Friday, May 1, 2009

Throw it to me!

Wade, the little darling, is a sport's junkie. He loves football, baseball, hockey, soccer... Give him a ball, any ball, and the boy is happy, happy, happy. This is what we spend most of our free time doing; throwing, catching, chasing balls. He even brings his menagerie of balls along with us on walks. I'll ask him if he wants to go to the park or the store and he excitedly answers "yes!", starts collecting all of his balls from the yard, hurriedly puts them in his wagon and then climbs in for the ball-accompanied journey to wherever it is we're headed.

Aaron, being a sport's fan himself, is of course thrilled by Wade's love of sports (or at least the love for the balls of the sports). So, needless to say, a toddler t-ball set was one of the first purchases this spring. Wade took to it like a fish to water. Although he's right-handed, he prefers to hit left-handed. (Hey major league baseball scouts, we've got a switch-hitter on our hands!) Wade quickly kicked away the 't' and prefers to have the ball thrown to him. "Throw it to me!, Throw it to me!" is heard repeatedly echoing through our tiny little backyard. He swings and hits that blow-up baseball with his blow-up bat with all the fury and power of a major league hitter. It's a sight to behold. Watch out Derek Jeter, Wade Weakley is close on your heels.

Of course, we all know what it would mean if Wade plays baseball... constant waterworks. I'd probably have to be institutionalized.

I'd love to show you a picture of our little slugger; however, Wade's precious little hands got a hold of our camera and, well, now I don't have a camera. So, use your imagination and picture this:

It's a perfect night. There's not a single cloud in the sky. It's 70 degrees. The stadium lights (or garage spot-light, whatever) shines brightly upon the master of the sport as he steps up to the plate (er... 't'). Confidence exudes from his body. You can see it in his eye. He knows he's the champ. His physical stature is unassuming: short, round, large head. But, his presence is like that of a Greek God. He steps up to the plate ('t'), a hush falls over the crowd (mom and dad), a twinkle dances in his eye and WHACK (phush) the bat penetrates the ball. Up! Up! Up! The ball dances in the stadium lights (garage spot-light) as if it knows it's just been hit by the best damn player in the history of baseball. The crowd (mom and dad) roars as the ball flies further and further over the stadium wall (porch). Oh Man! That ball is outta here! Wade casually drops his bat and begins his victory lap around the bases (cracks in the driveway). It's a beautiful night for baseball.


Monday, April 13, 2009

Happy Easter!

It was a beautiful Easter Sunday; perfect weather, warm sand, good food and family. And doesn't the Master look handsome?

Aunt Kate and Uncle Dan ~ you were much missed.

Thursday, April 9, 2009

Wednesday, April 8, 2009

"There's No Crying In Baseball!!"

Alas, if you are me, there is... and lots of it. It's ridiculous, I know.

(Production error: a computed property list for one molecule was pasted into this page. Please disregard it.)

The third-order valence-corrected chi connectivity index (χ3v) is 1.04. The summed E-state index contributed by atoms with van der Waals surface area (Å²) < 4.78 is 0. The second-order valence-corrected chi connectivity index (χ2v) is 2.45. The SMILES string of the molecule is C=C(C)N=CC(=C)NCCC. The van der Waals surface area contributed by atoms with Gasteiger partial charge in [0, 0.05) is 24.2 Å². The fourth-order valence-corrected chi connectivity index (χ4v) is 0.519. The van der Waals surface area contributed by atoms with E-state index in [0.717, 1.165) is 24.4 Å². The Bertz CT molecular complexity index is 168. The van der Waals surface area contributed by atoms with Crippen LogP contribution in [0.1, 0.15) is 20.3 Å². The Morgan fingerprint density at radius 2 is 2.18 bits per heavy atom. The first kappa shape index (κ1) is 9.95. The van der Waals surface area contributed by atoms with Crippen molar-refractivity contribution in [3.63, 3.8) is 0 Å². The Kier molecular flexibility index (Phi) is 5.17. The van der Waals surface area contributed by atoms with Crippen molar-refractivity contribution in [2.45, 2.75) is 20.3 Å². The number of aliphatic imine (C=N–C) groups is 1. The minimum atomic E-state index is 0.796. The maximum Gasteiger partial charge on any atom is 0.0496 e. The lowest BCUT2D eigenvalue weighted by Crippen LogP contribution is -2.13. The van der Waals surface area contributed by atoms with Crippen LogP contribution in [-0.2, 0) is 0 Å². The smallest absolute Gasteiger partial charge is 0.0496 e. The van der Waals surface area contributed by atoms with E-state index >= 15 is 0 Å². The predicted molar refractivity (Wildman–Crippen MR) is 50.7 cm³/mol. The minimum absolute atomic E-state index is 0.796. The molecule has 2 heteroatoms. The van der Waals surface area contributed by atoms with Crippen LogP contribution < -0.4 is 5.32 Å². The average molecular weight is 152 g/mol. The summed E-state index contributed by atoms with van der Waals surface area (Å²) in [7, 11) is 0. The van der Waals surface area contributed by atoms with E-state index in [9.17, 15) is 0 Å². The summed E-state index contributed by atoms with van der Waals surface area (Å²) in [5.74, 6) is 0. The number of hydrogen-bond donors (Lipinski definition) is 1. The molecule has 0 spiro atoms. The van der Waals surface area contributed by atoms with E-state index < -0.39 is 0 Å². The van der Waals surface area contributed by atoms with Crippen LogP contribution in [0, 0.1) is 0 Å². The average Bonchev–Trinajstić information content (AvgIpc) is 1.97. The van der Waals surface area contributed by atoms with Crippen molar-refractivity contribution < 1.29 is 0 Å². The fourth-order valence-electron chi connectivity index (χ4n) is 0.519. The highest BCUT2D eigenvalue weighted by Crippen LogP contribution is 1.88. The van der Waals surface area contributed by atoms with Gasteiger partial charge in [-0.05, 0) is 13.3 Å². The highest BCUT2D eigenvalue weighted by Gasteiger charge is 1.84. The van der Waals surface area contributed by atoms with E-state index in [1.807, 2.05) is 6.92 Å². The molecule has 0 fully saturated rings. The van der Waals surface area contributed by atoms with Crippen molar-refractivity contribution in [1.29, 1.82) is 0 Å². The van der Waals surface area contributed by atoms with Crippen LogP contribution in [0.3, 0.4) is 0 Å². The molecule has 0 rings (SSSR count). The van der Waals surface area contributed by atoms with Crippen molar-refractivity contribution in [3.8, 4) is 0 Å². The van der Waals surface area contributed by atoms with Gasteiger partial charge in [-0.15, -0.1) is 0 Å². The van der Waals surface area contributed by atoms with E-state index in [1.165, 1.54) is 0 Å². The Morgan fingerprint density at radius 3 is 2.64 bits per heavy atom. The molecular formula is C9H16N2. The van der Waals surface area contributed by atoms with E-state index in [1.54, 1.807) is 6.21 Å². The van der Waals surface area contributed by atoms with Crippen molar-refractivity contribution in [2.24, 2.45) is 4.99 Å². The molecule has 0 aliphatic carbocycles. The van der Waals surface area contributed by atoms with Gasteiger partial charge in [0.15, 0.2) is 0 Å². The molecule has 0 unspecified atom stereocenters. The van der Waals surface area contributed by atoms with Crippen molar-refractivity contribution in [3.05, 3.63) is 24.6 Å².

I'm in love with the nostalgia and the romance of baseball and it often makes me cry. I cried every time Kenny Rogers got up to pitch after the Tigers-Yankees play-off game a couple of years ago (and I mean every time - cried like a baby). It was exhausting. I'm almost thankful that The Gambler has retired... gives my tear-ducts a much needed rest. Then, along comes Mitch Albom and Mike Ilitch (didn't see that one coming) and there go the water works:

Very cool, Mr. Ilitch.

Thanks also to Mr. Frank DeFord who makes me cry about baseball (and nearly every other sport) every time he opens his mouth (Note: never just read Frank DeFord. You have to listen to him - so click on the Listen Now button):

"Cheers and go Tigers!!" **she mumbled through tears and tissues...**

Random Updates

Lola and I are obedience school drop-outs: After leaving class a couple of weeks ago sobbing and swearing that I would give Lola away the following day, it was determined, in the light of the next day, that obedience classes were quite obviously not helping. We still have Lola and after making some minor adjustments to how I work with her she's starting to see things my way. She's still a big obnoxious puppy, but she's my big obnoxious puppy. The future is much brighter now.

Wade loves the zoo: Aaron has been anxiously waiting to take Wade to the zoo all winter. So, this past Saturday we packed up Wade's red Roadmaster wagon and headed out. Each animal was greeted with the excitement only a two-year old can muster and an "Oooooooooo, whas dat?" Precious. Although we had the wagon, Wade insisted on walking the entire zoo. We were there 3 hours and what I can only assume was 1,000,000 Wade steps; he was a trooper the entire time and showed no signs of slowing down. We were in the car approximately 2.2 seconds and Wade was passed out cold. Here are a couple pictures of our day:

One of my favorite parts of the day was when we sat down to eat our food... Wade for no apparent reason decided that he would eat his lunch at a picnic table by himself about 30 feet away. He sat there happy as a clam; eating and talking to himself. Odd child.

I have Exploding Head Syndrome: I know! Terrifying, right? Thankfully, its name in no way reflects an actual symptom. I have been plagued with this for many years and just assumed I was crazy... My good friend Josh has assured me that I am indeed still crazy, but this simply isn't the cause. It's pretty unfascinating other than its name. I can't wait to tell everyone that I meet that I have Exploding Head Syndrome!!

Tuesday, March 31, 2009

W.W. is a smarty-pants

So, this is not quality video by any stretch of the imagination here. The room was a bit too dark and the person (who will remain anonymous) in charge of video taping, well... you'll see.

W.W. does pretty well with his alphabet, both singing and recognizing the letters, up until "R"; that's when things start to get a bit hairy. W.W. can count his numbers correctly up to "12" (he goes up to "15", but 13, 14 & 15 all sound like the same number to the untrained ear). He recognizes his numbers up to "10". He loves his flash cards! My favorite is when he takes the flash cards and quizzes me. Right now it's precious. Eleven years from now when he's testing me with his Physics flash cards, it'll probably be a little embarrassing.